Dozens of tools were on display at Black Hat's Arsenal this year, and many were also featured during informative talks and demonstrations. But tools aren't the only thing getting people's attention this year in Vegas: Multiple critical vulnerabilities for major apps, devices and systems were exposed at Black Hat this year.

Putting the spotlight on security flaws

At Black Hat this week, Microsoft announced that it would be adding up to a premium to their Azure bug bounty – offering up to $300,000 to anyone who can hack their way into the company's public-cloud infrastructure service. While the top bug bounty for Azure is set at $40,000, a Microsoft spokesperson reports that the company has launched new, scenario-based challenges within Azure Security Lab. And if you're up for the challenge, you could earn a few hundred grand. But, the lab isn't open to the public, you have to apply. The boost in bounty follows Microsoft's launching of the Azure Security Lab, a “customer-safe cloud environment” where security researchers can ruthlessly test Azure without doing any real damage.

The hunt for security flaws comes on the heels of patches for multiple critical vulnerabilities and massive updates. But Microsoft is not alone: Apple got taken to school during a presentation by Google security engineer Natalie Silvanovich. In her presentation, Silvanovich demonstrated how she exploited two vulnerabilities in the Apple iOS operating system.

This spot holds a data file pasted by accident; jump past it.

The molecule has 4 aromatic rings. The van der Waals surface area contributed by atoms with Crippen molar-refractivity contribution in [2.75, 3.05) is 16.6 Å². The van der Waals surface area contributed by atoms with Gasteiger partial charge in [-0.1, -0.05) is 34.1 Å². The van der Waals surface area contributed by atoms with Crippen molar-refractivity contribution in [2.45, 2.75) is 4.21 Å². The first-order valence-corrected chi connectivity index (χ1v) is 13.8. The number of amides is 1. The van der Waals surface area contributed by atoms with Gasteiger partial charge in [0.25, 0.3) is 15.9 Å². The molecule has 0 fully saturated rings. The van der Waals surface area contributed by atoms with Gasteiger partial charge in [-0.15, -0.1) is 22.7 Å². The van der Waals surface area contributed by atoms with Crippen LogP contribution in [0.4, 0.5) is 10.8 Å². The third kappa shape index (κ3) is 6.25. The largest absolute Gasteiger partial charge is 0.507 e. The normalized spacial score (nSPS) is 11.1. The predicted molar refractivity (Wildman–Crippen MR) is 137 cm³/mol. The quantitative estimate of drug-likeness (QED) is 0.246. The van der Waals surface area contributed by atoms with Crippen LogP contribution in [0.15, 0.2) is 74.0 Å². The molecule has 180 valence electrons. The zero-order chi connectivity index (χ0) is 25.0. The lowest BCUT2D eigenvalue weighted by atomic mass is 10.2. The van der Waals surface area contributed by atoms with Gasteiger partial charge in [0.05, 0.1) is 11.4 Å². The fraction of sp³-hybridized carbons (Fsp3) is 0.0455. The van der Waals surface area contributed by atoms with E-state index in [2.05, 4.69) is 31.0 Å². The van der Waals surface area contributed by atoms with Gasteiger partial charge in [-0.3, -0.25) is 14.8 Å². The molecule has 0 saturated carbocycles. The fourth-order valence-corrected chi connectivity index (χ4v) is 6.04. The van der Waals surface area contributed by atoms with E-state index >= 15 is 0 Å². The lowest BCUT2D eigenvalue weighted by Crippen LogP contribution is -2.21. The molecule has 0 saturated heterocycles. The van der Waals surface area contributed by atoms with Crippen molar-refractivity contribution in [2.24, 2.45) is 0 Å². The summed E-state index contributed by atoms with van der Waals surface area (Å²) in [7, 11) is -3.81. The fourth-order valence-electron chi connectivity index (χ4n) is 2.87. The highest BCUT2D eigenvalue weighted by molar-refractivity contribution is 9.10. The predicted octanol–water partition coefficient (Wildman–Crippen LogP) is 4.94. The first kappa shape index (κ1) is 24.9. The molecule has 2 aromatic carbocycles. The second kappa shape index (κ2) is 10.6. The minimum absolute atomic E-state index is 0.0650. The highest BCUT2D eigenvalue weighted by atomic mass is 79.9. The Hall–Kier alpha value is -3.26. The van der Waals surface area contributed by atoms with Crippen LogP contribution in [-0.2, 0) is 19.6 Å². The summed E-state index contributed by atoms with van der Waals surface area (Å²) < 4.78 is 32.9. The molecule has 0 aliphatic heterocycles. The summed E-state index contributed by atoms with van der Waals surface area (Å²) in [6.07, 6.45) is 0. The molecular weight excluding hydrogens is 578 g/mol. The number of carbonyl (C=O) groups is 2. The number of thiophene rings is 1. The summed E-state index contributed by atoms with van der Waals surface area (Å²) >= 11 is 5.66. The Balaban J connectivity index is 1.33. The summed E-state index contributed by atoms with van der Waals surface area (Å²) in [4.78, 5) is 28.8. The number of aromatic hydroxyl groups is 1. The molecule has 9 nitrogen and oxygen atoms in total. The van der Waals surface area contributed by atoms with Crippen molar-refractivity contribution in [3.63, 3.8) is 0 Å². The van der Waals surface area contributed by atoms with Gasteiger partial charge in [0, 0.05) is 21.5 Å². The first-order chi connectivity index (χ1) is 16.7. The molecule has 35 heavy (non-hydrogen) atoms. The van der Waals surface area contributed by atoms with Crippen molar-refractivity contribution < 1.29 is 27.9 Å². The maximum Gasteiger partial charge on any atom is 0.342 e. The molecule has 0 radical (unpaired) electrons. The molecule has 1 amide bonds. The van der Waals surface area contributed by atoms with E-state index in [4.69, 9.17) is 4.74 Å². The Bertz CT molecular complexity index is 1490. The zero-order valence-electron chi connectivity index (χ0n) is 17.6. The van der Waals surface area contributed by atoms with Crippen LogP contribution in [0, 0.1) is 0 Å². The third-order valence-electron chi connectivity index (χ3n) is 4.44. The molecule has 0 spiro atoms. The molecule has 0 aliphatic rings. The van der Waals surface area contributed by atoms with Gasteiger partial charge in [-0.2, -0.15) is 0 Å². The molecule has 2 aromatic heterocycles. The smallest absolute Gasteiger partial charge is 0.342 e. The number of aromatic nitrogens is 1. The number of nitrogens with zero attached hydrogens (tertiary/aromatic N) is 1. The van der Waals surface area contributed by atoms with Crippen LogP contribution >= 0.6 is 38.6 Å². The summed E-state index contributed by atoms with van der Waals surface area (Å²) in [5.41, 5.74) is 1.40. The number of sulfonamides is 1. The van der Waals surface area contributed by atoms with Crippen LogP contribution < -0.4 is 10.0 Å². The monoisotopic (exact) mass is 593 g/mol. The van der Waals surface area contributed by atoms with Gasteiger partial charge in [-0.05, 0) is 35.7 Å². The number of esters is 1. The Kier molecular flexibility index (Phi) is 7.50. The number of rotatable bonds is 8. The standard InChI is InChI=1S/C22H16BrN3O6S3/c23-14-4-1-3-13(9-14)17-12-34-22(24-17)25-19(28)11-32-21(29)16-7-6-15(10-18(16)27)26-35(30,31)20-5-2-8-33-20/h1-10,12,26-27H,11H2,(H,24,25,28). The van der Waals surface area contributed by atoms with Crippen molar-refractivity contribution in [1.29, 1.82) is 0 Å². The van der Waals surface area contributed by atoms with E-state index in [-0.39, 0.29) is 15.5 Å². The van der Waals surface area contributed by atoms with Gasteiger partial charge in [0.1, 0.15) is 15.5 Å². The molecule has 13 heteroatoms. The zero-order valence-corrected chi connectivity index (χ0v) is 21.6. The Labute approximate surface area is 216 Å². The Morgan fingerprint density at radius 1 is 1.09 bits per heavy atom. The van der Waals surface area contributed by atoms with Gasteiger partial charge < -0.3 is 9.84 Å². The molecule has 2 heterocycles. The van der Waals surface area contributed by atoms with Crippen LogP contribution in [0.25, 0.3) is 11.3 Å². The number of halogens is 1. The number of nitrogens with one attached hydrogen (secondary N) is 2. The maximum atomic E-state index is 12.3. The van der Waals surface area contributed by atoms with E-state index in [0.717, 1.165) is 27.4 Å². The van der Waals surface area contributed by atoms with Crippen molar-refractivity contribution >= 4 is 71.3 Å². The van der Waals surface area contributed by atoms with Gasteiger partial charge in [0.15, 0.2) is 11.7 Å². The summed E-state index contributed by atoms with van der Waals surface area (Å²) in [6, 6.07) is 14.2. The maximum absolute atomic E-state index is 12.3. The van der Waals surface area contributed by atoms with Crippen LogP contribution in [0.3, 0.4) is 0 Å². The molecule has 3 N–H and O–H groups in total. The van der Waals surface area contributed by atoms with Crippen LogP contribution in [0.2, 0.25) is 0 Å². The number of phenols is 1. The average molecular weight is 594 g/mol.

Apple also revealed that they would be launching a bug bounty program of their own. Alongside handsome cash rewards of up to a reported $200,000, security researchers invited into Apple's bug bounty program will also receive jail-broken iPhones.

Researchers at Black Hat also demonstrated how known vulnerabilities in the popular app WhatsApp could still be exploited. A few different exploits were used to manipulate chats within the app, which could allow would-be attackers to change users' messages, make private conversations public and alter senders' identities. As the researchers noted, two of the attacks used preyed upon vulnerabilities that were actually discovered a year ago – and still remain open.

Ruben Santamarta, principal security consultant at pen-testing biz IOActive, also revealed vulnerabilities in the software used aboard Boeing jetliner computer networks – and then demonstrated how an attacker could potentially hijack a plane by exploiting bugs in the code, which was on a public-facing server. During the talk, Santamarta said that while the vulnerabilities have been confirmed, how exploitable they are remains unknown. Apparently, Boeing would not let him test his theory on a real plane.

This year's Black Hat saw many critical vulnerabilities exposed, dozens of new products were unveiled and lots of great information was shared by some of the most knowledgeable professionals in the business.